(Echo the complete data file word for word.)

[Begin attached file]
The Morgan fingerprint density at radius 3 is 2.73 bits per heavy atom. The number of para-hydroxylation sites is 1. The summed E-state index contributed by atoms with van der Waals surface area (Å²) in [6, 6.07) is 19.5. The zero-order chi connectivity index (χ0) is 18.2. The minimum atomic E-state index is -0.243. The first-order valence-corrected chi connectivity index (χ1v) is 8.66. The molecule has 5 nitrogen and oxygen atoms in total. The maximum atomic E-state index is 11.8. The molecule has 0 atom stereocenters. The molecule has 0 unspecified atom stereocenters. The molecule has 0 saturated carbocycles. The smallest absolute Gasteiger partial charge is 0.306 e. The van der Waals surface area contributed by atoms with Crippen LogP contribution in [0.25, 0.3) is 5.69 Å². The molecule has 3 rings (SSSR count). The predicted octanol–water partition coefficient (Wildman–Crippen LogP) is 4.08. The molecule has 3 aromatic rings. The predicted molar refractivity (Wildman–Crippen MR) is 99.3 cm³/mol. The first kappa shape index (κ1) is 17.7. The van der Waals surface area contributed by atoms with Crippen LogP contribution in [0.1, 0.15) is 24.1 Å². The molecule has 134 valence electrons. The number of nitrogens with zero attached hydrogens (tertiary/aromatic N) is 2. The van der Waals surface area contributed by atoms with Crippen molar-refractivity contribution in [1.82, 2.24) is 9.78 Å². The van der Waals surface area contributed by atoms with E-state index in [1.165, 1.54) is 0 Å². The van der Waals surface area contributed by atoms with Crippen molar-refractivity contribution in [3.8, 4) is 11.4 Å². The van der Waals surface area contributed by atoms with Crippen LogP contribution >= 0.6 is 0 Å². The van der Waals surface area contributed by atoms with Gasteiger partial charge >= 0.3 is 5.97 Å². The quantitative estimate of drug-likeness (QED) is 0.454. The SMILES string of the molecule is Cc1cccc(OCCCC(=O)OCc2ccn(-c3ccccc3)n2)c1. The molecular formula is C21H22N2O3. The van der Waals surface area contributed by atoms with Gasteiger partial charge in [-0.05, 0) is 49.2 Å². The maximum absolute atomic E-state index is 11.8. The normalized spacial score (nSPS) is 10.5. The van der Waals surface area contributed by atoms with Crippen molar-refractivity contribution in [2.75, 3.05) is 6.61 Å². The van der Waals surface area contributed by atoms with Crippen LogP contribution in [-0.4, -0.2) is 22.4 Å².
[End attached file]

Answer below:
The Morgan fingerprint density at radius 3 is 2.73 bits per heavy atom. The number of para-hydroxylation sites is 1. The summed E-state index contributed by atoms with van der Waals surface area (Å²) in [6, 6.07) is 19.5. The zero-order chi connectivity index (χ0) is 18.2. The minimum atomic E-state index is -0.243. The first-order valence-corrected chi connectivity index (χ1v) is 8.66. The molecule has 5 nitrogen and oxygen atoms in total. The maximum atomic E-state index is 11.8. The molecule has 0 atom stereocenters. The molecule has 0 unspecified atom stereocenters. The molecule has 0 saturated carbocycles. The smallest absolute Gasteiger partial charge is 0.306 e. The van der Waals surface area contributed by atoms with Crippen LogP contribution in [0.25, 0.3) is 5.69 Å². The molecule has 3 rings (SSSR count). The predicted octanol–water partition coefficient (Wildman–Crippen LogP) is 4.08. The molecule has 3 aromatic rings. The predicted molar refractivity (Wildman–Crippen MR) is 99.3 cm³/mol. The first kappa shape index (κ1) is 17.7. The van der Waals surface area contributed by atoms with Crippen LogP contribution in [0.1, 0.15) is 24.1 Å². The molecule has 134 valence electrons. The number of nitrogens with zero attached hydrogens (tertiary/aromatic N) is 2. The van der Waals surface area contributed by atoms with Crippen molar-refractivity contribution in [1.82, 2.24) is 9.78 Å². The van der Waals surface area contributed by atoms with E-state index in [1.165, 1.54) is 0 Å². The van der Waals surface area contributed by atoms with Crippen molar-refractivity contribution in [3.8, 4) is 11.4 Å². The van der Waals surface area contributed by atoms with Crippen LogP contribution >= 0.6 is 0 Å². The van der Waals surface area contributed by atoms with Gasteiger partial charge >= 0.3 is 5.97 Å². The quantitative estimate of drug-likeness (QED) is 0.454. The SMILES string of the molecule is Cc1cccc(OCCCC(=O)OCc2ccn(-c3ccccc3)n2)c1. The molecular formula is C21H22N2O3. The van der Waals surface area contributed by atoms with Gasteiger partial charge in [-0.05, 0) is 49.2 Å². The maximum absolute atomic E-state index is 11.8. The normalized spacial score (nSPS) is 10.5. The van der Waals surface area contributed by atoms with Crippen molar-refractivity contribution in [2.75, 3.05) is 6.61 Å². The van der Waals surface area contributed by atoms with Crippen LogP contribution in [-0.4, -0.2) is 22.4 Å².